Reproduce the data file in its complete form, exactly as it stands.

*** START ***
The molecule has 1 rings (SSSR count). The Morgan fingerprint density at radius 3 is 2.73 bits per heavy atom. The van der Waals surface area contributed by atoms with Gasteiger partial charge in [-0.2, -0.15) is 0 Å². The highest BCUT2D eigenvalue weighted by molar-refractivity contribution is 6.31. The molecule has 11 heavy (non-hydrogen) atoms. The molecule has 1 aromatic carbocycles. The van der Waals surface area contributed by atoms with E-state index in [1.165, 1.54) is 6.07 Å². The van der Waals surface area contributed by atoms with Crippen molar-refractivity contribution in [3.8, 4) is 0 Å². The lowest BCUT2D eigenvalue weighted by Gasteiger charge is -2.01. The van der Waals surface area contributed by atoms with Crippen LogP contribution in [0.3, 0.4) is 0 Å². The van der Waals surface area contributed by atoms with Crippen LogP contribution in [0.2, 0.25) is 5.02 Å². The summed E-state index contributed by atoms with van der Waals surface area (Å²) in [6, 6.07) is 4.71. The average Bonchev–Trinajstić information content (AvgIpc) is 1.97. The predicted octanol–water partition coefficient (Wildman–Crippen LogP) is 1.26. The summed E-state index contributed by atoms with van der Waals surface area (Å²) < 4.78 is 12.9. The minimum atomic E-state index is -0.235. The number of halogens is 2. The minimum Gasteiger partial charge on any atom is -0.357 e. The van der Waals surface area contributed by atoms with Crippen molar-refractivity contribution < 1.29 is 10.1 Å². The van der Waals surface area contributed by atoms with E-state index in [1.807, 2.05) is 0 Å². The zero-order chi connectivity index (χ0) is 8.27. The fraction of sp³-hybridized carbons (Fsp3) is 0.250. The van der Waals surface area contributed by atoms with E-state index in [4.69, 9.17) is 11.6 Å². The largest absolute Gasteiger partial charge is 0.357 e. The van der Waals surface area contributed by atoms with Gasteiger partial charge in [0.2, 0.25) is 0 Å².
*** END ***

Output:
The molecule has 1 rings (SSSR count). The Morgan fingerprint density at radius 3 is 2.73 bits per heavy atom. The van der Waals surface area contributed by atoms with Gasteiger partial charge in [-0.2, -0.15) is 0 Å². The highest BCUT2D eigenvalue weighted by molar-refractivity contribution is 6.31. The molecule has 11 heavy (non-hydrogen) atoms. The molecule has 1 aromatic carbocycles. The van der Waals surface area contributed by atoms with E-state index in [1.165, 1.54) is 6.07 Å². The van der Waals surface area contributed by atoms with Crippen molar-refractivity contribution in [3.8, 4) is 0 Å². The lowest BCUT2D eigenvalue weighted by Gasteiger charge is -2.01. The van der Waals surface area contributed by atoms with Crippen LogP contribution in [0.3, 0.4) is 0 Å². The van der Waals surface area contributed by atoms with Crippen LogP contribution in [0.2, 0.25) is 5.02 Å². The summed E-state index contributed by atoms with van der Waals surface area (Å²) in [6, 6.07) is 4.71. The average Bonchev–Trinajstić information content (AvgIpc) is 1.97. The predicted octanol–water partition coefficient (Wildman–Crippen LogP) is 1.26. The summed E-state index contributed by atoms with van der Waals surface area (Å²) < 4.78 is 12.9. The minimum atomic E-state index is -0.235. The number of halogens is 2. The minimum Gasteiger partial charge on any atom is -0.357 e. The van der Waals surface area contributed by atoms with Crippen molar-refractivity contribution < 1.29 is 10.1 Å². The van der Waals surface area contributed by atoms with E-state index in [1.807, 2.05) is 0 Å². The zero-order chi connectivity index (χ0) is 8.27. The fraction of sp³-hybridized carbons (Fsp3) is 0.250. The van der Waals surface area contributed by atoms with E-state index in [4.69, 9.17) is 11.6 Å². The largest absolute Gasteiger partial charge is 0.357 e. The van der Waals surface area contributed by atoms with Gasteiger partial charge in [0.2, 0.25) is 0 Å².